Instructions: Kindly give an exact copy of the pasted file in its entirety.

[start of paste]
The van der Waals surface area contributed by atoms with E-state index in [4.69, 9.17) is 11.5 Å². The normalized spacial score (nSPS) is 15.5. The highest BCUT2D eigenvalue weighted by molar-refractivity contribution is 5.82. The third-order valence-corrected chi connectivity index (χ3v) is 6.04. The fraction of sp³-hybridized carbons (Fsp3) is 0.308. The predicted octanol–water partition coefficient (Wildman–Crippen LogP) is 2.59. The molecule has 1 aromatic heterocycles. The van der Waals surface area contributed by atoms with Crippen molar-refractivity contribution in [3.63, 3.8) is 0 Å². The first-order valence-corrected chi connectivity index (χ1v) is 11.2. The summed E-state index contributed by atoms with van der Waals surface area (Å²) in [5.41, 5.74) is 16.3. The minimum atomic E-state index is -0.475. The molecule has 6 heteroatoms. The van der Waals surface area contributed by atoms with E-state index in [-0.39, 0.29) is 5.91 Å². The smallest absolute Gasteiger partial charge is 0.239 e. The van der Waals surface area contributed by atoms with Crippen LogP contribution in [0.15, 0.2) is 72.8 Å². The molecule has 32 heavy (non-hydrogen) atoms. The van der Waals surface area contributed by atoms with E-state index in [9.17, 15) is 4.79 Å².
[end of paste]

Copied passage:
The van der Waals surface area contributed by atoms with E-state index in [4.69, 9.17) is 11.5 Å². The normalized spacial score (nSPS) is 15.5. The highest BCUT2D eigenvalue weighted by molar-refractivity contribution is 5.82. The third-order valence-corrected chi connectivity index (χ3v) is 6.04. The fraction of sp³-hybridized carbons (Fsp3) is 0.308. The predicted octanol–water partition coefficient (Wildman–Crippen LogP) is 2.59. The molecule has 1 aromatic heterocycles. The van der Waals surface area contributed by atoms with Crippen molar-refractivity contribution in [3.63, 3.8) is 0 Å². The first-order valence-corrected chi connectivity index (χ1v) is 11.2. The summed E-state index contributed by atoms with van der Waals surface area (Å²) in [5.41, 5.74) is 16.3. The minimum atomic E-state index is -0.475. The molecule has 6 heteroatoms. The van der Waals surface area contributed by atoms with E-state index in [-0.39, 0.29) is 5.91 Å². The smallest absolute Gasteiger partial charge is 0.239 e. The van der Waals surface area contributed by atoms with Crippen LogP contribution in [0.15, 0.2) is 72.8 Å². The molecule has 32 heavy (non-hydrogen) atoms. The van der Waals surface area contributed by atoms with E-state index in [9.17, 15) is 4.79 Å².